Editor’s note: Priyanka Carr is general manager of market research at experience management company Momentive.

group of Black and white people joining puzzle pieces at deskOur world is full of multidiverse groups, with smaller populations within those groups and smaller communities within those populations (and so on). When looking for insights about these many subdivisions, we can’t simply look at the averages and assume we have insights that are reflective of the opinions and experiences contained within. 

Findings that aggregate results can. be misleading. Trying to base marketing or sales strategy on these results will impede a company’s ability to gain real and impactful insights as market researchers try to understand the full human experience and the motivations of their audiences.

Aggregated data can result in everything from poor product launches to underwhelming market performances and alienating audiences. Companies need to focus on detailed segmentation and get granular with data to accurately understand the people behind the numbers.

Using research to understand market forces

While many companies have successfully started using research, the examples below point to the increased importance of digging a bit deeper. 

Scrubs company FIGS recently placed a Facebook ad that showed a doctor of osteopathic medicine holding a book upside down titled, "Medical Terminology for Dummies," apparently trying to understand the content. The reaction from the osteopathic community was swift, calling the company out for its discrimination and demanding an apology. FIGS scrambled to fix the problem, but it might have saved itself a lot of trouble and forfeited goodwill by simply gathering better data, including a broader range of insights and listening to more inclusive voices.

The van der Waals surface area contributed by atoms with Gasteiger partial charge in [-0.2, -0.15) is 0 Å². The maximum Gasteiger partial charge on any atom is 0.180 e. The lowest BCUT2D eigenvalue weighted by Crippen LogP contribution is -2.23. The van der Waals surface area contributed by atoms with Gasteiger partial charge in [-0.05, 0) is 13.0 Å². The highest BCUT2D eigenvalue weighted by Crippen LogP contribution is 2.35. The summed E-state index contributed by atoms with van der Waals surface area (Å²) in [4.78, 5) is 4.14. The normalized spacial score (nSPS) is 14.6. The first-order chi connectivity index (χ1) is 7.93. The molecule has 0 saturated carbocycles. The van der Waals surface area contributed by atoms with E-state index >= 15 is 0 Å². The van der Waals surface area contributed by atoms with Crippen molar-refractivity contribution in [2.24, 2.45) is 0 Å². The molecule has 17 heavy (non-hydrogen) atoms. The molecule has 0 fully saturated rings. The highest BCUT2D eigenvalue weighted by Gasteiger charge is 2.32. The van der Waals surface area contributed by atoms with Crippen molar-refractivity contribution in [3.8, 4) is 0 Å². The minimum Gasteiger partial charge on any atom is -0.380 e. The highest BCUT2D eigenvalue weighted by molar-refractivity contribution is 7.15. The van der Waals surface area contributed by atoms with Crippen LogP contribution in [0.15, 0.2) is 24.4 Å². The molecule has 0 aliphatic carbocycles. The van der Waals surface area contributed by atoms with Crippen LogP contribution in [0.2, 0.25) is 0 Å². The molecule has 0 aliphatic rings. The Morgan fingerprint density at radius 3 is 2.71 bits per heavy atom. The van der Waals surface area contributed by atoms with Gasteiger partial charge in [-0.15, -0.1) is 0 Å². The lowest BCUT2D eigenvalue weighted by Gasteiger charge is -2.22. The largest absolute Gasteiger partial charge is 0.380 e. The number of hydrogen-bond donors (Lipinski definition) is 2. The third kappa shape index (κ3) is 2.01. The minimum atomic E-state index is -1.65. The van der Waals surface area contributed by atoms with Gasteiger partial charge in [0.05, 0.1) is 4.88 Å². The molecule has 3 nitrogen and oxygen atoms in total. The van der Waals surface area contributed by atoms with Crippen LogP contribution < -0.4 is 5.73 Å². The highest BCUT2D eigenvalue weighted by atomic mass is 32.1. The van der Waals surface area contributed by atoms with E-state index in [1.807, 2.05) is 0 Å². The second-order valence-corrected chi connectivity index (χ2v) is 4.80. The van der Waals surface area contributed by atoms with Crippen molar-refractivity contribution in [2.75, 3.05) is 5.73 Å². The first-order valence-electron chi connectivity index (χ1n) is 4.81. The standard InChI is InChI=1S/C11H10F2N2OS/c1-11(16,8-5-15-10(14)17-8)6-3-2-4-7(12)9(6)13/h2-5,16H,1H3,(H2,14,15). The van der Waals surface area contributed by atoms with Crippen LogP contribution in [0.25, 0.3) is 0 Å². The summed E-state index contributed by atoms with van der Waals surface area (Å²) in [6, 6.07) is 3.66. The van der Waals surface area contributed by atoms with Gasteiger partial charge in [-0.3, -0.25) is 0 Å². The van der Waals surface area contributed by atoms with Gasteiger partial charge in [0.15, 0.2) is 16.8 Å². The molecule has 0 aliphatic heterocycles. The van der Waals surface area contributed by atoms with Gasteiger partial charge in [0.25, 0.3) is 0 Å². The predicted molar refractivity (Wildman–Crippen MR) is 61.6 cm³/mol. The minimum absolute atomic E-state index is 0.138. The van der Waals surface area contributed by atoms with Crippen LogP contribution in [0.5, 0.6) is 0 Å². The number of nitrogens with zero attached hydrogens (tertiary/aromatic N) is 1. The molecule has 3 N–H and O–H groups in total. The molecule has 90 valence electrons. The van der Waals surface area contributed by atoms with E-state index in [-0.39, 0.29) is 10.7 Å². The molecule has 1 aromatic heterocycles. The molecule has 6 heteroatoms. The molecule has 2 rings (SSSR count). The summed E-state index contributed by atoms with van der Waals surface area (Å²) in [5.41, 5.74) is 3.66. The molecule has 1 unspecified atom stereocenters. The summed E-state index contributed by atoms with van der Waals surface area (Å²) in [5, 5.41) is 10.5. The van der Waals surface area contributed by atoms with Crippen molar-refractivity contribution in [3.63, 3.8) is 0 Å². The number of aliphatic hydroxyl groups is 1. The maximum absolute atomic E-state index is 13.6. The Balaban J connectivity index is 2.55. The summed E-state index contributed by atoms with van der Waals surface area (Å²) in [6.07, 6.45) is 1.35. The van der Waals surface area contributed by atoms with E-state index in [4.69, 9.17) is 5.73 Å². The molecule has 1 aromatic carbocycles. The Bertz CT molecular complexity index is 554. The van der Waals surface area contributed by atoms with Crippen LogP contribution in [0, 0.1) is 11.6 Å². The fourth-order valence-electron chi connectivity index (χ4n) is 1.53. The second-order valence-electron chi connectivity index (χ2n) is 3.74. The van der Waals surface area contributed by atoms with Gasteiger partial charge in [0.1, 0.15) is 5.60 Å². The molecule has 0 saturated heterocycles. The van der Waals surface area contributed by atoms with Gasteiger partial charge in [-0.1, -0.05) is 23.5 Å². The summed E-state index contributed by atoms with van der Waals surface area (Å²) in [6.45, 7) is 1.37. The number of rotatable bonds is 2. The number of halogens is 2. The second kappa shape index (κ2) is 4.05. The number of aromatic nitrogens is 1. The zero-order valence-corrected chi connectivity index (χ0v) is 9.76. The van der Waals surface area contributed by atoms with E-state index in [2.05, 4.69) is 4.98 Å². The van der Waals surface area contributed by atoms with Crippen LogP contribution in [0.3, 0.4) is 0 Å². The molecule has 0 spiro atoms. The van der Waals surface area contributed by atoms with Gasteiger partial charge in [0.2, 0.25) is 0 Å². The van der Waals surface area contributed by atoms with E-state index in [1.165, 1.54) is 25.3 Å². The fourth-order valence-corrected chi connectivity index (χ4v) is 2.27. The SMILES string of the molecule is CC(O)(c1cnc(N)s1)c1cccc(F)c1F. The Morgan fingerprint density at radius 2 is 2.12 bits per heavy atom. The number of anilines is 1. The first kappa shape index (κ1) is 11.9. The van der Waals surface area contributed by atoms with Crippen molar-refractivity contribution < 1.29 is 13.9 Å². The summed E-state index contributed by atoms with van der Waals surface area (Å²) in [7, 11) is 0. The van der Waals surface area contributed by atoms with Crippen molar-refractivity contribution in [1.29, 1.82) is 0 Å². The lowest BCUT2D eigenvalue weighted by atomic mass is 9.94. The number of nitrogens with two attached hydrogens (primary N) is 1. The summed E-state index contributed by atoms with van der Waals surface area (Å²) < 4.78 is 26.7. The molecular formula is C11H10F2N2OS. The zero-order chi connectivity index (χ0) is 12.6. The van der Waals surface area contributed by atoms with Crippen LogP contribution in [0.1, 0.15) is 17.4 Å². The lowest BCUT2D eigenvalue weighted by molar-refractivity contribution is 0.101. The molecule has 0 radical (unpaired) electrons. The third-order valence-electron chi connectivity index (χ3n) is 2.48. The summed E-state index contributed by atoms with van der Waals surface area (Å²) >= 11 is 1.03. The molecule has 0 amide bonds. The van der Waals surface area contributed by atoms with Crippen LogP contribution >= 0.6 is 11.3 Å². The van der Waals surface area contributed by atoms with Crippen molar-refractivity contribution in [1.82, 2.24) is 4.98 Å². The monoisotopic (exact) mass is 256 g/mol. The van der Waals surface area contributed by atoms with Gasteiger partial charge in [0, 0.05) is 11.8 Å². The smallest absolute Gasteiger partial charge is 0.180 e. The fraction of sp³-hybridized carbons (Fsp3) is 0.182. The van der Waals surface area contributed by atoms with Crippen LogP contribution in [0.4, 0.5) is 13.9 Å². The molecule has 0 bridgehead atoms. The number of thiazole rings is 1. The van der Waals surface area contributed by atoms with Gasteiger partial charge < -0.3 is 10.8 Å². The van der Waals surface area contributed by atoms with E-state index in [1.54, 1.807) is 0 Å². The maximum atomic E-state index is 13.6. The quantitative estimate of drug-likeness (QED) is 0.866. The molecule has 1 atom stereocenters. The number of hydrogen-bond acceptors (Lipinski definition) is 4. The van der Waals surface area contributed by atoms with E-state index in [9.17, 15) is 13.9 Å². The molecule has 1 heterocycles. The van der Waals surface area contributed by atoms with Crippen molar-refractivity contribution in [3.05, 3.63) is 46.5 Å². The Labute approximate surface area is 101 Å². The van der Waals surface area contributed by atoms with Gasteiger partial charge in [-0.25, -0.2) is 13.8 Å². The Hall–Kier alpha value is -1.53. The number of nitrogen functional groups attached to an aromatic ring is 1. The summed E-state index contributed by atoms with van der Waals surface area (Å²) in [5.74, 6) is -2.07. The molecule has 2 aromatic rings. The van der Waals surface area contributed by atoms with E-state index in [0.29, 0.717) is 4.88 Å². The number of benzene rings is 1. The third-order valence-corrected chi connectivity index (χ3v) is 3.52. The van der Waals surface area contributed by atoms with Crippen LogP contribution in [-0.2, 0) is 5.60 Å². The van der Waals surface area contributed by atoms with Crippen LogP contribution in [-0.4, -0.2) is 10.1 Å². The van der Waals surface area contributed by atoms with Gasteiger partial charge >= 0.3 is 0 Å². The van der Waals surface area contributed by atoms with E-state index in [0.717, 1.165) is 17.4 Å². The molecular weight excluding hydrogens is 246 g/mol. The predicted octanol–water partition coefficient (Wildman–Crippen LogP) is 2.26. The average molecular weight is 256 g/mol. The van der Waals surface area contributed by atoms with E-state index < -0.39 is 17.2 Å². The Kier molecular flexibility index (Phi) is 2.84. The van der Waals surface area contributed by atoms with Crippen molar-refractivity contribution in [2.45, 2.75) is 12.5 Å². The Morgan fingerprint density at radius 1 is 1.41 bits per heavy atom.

In that same vein, Apple recently released its AirPods Max wireless headphones, which come with a soft carrying case that – to many eyes – resembles a bra or a handbag. The responses ranged from predictable jokes to genuine exasperation, which ultimately marred the highly anticipated launch. It is critical to seek out a wider, more diverse group of opinions even at the design phase, to avoid distracting from your product or messaging with unintended consequences.

Because there is no such thing as the universal human experience, companies need to understand that their customers’ reactions are shaped by rich experiences.

Digging a little deeper into your data 

Research needs to move beyond generalizations and be scaled enough to encompass many groups. It's easy for companies to generalize data insights, particularly around demographics. Momentive recently conducted a test to demonstrate the impact of this generalization and explore how people need to manage data in order to make decisions with products. 

In this example, one particular test product did very well with men ages 18-44, and another one did well with women ages 18-44. Taking the average of both products would look equal in appeal across demographics. However, they were two very different products and outcomes, even if the simple data would have suggested there was little difference.

Cropped shot of a group of unrecognizable people fitting puzzle pieces together on the floor

Failing to determine accurate and detailed segmentation narrows the lens for understanding audiences, and can lead to more troublesome outcomes like conscious or unconscious bias and stereotyping. For example, the COVID-19 pandemic has been a vastly different experience for most groups, depending on a range of identifiers, including race, sex, age, socioeconomic status and employment.